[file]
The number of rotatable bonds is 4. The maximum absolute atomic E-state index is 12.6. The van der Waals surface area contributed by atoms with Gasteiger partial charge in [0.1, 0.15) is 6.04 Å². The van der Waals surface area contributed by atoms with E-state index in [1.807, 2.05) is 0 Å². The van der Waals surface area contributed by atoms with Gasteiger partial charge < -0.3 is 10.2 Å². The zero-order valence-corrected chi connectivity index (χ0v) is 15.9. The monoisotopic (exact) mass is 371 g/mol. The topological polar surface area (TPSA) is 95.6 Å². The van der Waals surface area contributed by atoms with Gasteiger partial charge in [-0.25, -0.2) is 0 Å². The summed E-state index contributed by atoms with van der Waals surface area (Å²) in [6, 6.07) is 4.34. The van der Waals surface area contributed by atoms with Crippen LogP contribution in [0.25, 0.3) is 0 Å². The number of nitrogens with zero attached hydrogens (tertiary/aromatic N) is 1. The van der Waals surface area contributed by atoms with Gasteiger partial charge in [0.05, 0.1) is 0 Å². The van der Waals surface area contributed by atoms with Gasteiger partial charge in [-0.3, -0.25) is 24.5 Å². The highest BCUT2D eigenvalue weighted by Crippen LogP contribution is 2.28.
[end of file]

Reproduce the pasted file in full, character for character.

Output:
The number of rotatable bonds is 4. The maximum absolute atomic E-state index is 12.6. The van der Waals surface area contributed by atoms with Gasteiger partial charge in [0.1, 0.15) is 6.04 Å². The van der Waals surface area contributed by atoms with E-state index in [1.807, 2.05) is 0 Å². The van der Waals surface area contributed by atoms with Gasteiger partial charge < -0.3 is 10.2 Å². The zero-order valence-corrected chi connectivity index (χ0v) is 15.9. The monoisotopic (exact) mass is 371 g/mol. The topological polar surface area (TPSA) is 95.6 Å². The van der Waals surface area contributed by atoms with Gasteiger partial charge in [-0.25, -0.2) is 0 Å². The summed E-state index contributed by atoms with van der Waals surface area (Å²) in [6, 6.07) is 4.34. The van der Waals surface area contributed by atoms with Crippen LogP contribution in [0.25, 0.3) is 0 Å². The number of nitrogens with zero attached hydrogens (tertiary/aromatic N) is 1. The van der Waals surface area contributed by atoms with Gasteiger partial charge in [0.05, 0.1) is 0 Å². The van der Waals surface area contributed by atoms with Gasteiger partial charge in [-0.3, -0.25) is 24.5 Å². The highest BCUT2D eigenvalue weighted by Crippen LogP contribution is 2.28.